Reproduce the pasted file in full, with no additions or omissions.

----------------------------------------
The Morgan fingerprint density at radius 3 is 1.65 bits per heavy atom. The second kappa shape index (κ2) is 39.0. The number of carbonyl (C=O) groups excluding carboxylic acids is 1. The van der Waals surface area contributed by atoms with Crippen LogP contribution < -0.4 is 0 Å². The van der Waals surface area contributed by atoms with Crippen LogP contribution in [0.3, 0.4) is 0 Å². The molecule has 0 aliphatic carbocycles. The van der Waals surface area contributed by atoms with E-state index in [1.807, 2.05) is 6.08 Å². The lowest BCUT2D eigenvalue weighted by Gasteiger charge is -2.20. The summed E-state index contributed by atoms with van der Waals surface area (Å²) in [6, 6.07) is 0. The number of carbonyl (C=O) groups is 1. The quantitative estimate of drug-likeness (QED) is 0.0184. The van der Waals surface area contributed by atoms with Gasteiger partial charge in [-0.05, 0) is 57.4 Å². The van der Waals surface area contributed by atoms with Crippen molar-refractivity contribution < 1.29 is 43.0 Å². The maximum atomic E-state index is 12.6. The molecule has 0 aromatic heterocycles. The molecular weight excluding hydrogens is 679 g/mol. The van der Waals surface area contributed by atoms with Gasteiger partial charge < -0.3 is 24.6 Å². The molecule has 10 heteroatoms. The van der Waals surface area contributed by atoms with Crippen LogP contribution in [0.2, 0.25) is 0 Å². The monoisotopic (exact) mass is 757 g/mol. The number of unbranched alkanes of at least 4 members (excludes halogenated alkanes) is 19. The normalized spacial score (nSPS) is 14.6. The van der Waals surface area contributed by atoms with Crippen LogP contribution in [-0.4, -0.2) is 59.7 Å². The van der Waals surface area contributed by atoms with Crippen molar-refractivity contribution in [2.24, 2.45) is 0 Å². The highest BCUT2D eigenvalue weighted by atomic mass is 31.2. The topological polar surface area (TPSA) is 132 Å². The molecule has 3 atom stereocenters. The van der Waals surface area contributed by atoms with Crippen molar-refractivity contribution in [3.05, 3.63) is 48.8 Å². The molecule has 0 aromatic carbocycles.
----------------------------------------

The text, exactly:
The Morgan fingerprint density at radius 3 is 1.65 bits per heavy atom. The second kappa shape index (κ2) is 39.0. The number of carbonyl (C=O) groups excluding carboxylic acids is 1. The van der Waals surface area contributed by atoms with Crippen LogP contribution < -0.4 is 0 Å². The van der Waals surface area contributed by atoms with Crippen LogP contribution in [0.3, 0.4) is 0 Å². The molecule has 0 aliphatic carbocycles. The van der Waals surface area contributed by atoms with E-state index in [1.807, 2.05) is 6.08 Å². The lowest BCUT2D eigenvalue weighted by Gasteiger charge is -2.20. The summed E-state index contributed by atoms with van der Waals surface area (Å²) in [6, 6.07) is 0. The number of carbonyl (C=O) groups is 1. The quantitative estimate of drug-likeness (QED) is 0.0184. The van der Waals surface area contributed by atoms with Gasteiger partial charge in [-0.05, 0) is 57.4 Å². The van der Waals surface area contributed by atoms with Crippen molar-refractivity contribution < 1.29 is 43.0 Å². The maximum atomic E-state index is 12.6. The molecule has 0 aromatic heterocycles. The molecular weight excluding hydrogens is 679 g/mol. The van der Waals surface area contributed by atoms with Gasteiger partial charge < -0.3 is 24.6 Å². The molecule has 10 heteroatoms. The van der Waals surface area contributed by atoms with Crippen LogP contribution in [0.2, 0.25) is 0 Å². The monoisotopic (exact) mass is 757 g/mol. The number of unbranched alkanes of at least 4 members (excludes halogenated alkanes) is 19. The normalized spacial score (nSPS) is 14.6. The van der Waals surface area contributed by atoms with Crippen LogP contribution in [-0.4, -0.2) is 59.7 Å². The van der Waals surface area contributed by atoms with Crippen molar-refractivity contribution in [2.24, 2.45) is 0 Å². The highest BCUT2D eigenvalue weighted by atomic mass is 31.2. The topological polar surface area (TPSA) is 132 Å². The molecule has 3 atom stereocenters. The van der Waals surface area contributed by atoms with Crippen molar-refractivity contribution in [3.05, 3.63) is 48.8 Å². The molecule has 0 aromatic carbocycles.